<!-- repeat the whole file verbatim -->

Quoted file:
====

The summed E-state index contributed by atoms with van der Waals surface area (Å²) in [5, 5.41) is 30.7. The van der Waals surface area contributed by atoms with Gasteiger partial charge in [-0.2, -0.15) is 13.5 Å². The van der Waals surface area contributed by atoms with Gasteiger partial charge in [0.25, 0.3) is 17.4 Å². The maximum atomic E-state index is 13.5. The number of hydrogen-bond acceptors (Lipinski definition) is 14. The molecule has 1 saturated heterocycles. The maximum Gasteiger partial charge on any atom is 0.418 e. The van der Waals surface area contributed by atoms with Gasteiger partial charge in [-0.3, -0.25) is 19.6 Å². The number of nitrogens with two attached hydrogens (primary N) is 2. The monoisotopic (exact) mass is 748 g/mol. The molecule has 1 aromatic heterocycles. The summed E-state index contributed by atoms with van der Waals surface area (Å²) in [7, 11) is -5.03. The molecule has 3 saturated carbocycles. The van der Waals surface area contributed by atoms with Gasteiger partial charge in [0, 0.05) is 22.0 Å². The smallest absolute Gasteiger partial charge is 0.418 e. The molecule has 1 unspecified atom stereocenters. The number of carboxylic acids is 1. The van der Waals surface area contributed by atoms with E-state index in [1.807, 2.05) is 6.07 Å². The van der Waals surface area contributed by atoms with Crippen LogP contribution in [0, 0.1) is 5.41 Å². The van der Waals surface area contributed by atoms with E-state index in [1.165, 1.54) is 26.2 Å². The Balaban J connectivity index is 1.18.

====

The summed E-state index contributed by atoms with van der Waals surface area (Å²) in [5, 5.41) is 30.7. The van der Waals surface area contributed by atoms with Gasteiger partial charge in [-0.2, -0.15) is 13.5 Å². The van der Waals surface area contributed by atoms with Gasteiger partial charge in [0.25, 0.3) is 17.4 Å². The maximum atomic E-state index is 13.5. The number of hydrogen-bond acceptors (Lipinski definition) is 14. The molecule has 1 saturated heterocycles. The maximum Gasteiger partial charge on any atom is 0.418 e. The van der Waals surface area contributed by atoms with Gasteiger partial charge in [-0.3, -0.25) is 19.6 Å². The number of nitrogens with two attached hydrogens (primary N) is 2. The monoisotopic (exact) mass is 748 g/mol. The molecule has 1 aromatic heterocycles. The summed E-state index contributed by atoms with van der Waals surface area (Å²) in [7, 11) is -5.03. The molecule has 3 saturated carbocycles. The van der Waals surface area contributed by atoms with Gasteiger partial charge in [0, 0.05) is 22.0 Å². The smallest absolute Gasteiger partial charge is 0.418 e. The molecule has 1 unspecified atom stereocenters. The number of carboxylic acids is 1. The van der Waals surface area contributed by atoms with E-state index in [1.807, 2.05) is 6.07 Å². The van der Waals surface area contributed by atoms with Crippen LogP contribution in [0, 0.1) is 5.41 Å². The van der Waals surface area contributed by atoms with E-state index in [1.165, 1.54) is 26.2 Å². The Balaban J connectivity index is 1.18.